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Suicide Prevention

Up to 560 suicides linked to the recession

That’s according to a report on suicide prevention that will be presented to the Dáil committee next week.

Updated 10.25pm

A REPORT ON suicide prevention has found that up to 560 suicides can be linked to the recession between 2008 and 2012.

Senator John Gilroy, a qualified psychiatric nurse, carried out the research along with a number of organisations over the past two years.

The report, “Challenging Assumption; A Purposeful Conversation”  found,

Between 2008 and 2012 the range of suicides was between 305 and 560 more than would be expected if the pre-recession trend had continued.

There were also between 6,200 and 8,600 more self-harm cases than normal over the same period.

Rates of suicide and self-harm

In 2005 and 2006 unemployment rates stood at 4.3 per cent and suicide rates showed a noticeable stabilising downward trend.

However when unemployment rose to 6.1 per cent in 2008, suicide rates rose to 11.4 per 100,000 of the population.

In 2009 suicide rose to 12.4 per 100,000 of the population. As the unemployment rate increased so too did the suicide rate.

The below graph shows the unemployment rate (brown) and suicide rate (green)


(Challenging Assumptions; A Purposeful Conversation)

Gilroy said his research did not make a link between suicide and unemployment, “Suicide is not linked to unemployment, it’s linked to the recession.”

In 2007 the rate of deliberate self-harm was 188 per 100,000 of the population but in 2008 that number rose to 200 per 100,000.

In 2010 the rate of deliberate self-harm was 223 per 100,000.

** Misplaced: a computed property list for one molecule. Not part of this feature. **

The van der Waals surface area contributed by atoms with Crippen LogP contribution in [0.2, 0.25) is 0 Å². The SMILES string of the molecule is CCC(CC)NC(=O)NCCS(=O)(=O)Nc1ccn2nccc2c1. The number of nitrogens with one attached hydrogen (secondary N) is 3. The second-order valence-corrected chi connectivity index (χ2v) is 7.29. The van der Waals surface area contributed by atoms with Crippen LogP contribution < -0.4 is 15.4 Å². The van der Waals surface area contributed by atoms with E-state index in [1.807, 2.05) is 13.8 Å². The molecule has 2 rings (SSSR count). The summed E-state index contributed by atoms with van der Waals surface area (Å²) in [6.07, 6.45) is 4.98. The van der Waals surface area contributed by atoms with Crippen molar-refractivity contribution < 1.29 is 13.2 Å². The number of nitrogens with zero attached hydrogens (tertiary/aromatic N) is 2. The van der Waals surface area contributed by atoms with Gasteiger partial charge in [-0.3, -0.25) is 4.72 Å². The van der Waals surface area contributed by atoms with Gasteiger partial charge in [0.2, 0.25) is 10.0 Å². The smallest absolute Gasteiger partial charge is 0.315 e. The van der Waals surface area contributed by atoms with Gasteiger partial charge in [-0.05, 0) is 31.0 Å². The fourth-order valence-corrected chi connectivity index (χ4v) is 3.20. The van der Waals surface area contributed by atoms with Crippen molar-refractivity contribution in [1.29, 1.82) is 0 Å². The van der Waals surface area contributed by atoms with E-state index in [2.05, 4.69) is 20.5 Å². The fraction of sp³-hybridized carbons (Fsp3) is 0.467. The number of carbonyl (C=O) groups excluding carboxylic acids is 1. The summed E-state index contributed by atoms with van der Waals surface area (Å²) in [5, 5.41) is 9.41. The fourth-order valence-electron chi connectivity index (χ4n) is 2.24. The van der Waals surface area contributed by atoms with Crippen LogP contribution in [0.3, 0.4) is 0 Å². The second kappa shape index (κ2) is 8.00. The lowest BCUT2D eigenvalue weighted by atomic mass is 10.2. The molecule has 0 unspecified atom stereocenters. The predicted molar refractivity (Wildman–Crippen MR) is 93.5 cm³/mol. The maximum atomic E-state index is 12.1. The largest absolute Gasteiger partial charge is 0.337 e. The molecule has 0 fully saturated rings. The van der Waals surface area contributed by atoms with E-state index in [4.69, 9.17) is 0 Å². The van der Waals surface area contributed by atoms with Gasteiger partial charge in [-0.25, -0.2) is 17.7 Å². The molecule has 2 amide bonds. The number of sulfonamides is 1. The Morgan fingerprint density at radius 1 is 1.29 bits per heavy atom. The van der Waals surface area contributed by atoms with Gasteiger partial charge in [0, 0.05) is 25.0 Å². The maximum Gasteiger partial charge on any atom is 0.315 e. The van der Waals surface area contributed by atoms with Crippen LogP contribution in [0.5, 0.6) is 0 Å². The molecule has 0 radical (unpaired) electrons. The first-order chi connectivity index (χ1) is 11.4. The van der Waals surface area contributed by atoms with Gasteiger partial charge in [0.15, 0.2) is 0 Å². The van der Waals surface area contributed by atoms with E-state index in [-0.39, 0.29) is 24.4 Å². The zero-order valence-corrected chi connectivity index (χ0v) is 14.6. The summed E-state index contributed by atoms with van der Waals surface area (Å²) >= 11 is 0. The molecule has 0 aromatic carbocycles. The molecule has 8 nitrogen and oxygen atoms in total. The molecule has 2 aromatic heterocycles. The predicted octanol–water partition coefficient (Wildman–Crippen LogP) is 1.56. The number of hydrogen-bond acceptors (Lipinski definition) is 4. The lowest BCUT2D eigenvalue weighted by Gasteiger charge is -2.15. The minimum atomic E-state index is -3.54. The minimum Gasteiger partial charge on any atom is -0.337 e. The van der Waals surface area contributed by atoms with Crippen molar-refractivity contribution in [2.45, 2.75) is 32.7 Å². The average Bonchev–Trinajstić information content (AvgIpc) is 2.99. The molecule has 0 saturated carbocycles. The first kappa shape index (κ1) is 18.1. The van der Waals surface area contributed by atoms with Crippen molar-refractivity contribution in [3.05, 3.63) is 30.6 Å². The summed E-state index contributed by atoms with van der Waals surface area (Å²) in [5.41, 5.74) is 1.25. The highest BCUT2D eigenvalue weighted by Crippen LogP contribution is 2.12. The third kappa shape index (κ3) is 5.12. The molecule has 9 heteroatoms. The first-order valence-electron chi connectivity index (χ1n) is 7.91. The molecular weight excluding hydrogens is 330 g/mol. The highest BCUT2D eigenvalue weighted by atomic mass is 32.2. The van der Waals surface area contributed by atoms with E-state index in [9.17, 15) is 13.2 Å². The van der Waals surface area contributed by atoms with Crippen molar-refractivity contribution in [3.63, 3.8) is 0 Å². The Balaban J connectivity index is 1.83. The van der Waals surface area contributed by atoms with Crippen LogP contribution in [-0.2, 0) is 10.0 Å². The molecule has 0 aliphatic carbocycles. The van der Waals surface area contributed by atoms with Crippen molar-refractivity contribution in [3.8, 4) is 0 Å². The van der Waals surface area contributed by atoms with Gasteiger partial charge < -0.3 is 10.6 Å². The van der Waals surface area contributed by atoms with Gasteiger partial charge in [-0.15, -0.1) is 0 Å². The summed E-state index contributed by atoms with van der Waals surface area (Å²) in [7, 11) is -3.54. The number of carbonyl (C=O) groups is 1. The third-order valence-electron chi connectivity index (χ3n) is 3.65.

Under recorded

Gilroy pointed out the concern of the public and suicide groups that the number of suicides in the country was being under recorded.

Single occupant cars crashing in the night, accidental falls and accidental poisoning are all deaths classified under other means however Senator Gilroy said “sometimes they can share more similarities with suicide than any other death.”


(Challenging Assumptions; A Purposeful Conversation)

Gilroy said that “we need real figures before we can start a purposeful conversation.”

The report will be presented to the Oireachtas Health Committee next Thursday and recommendations will be discussed.


  • Samaritans 1850 60 90 90 or email

  • Teen-Line Ireland 1800 833 634

  • Console 1800 201 890

  • Aware 1890 303 302

  • Pieta House 01 601 0000 or email

  • Childline 1800 66 66 66

Originally published 1.10pm

Read: Ireland to spend €8.8 million on reducing suicide this year>

Read: More than 2,500 children waiting for HSE mental health services>

Read: Samaritans received more than 10,000 calls over Christmas>

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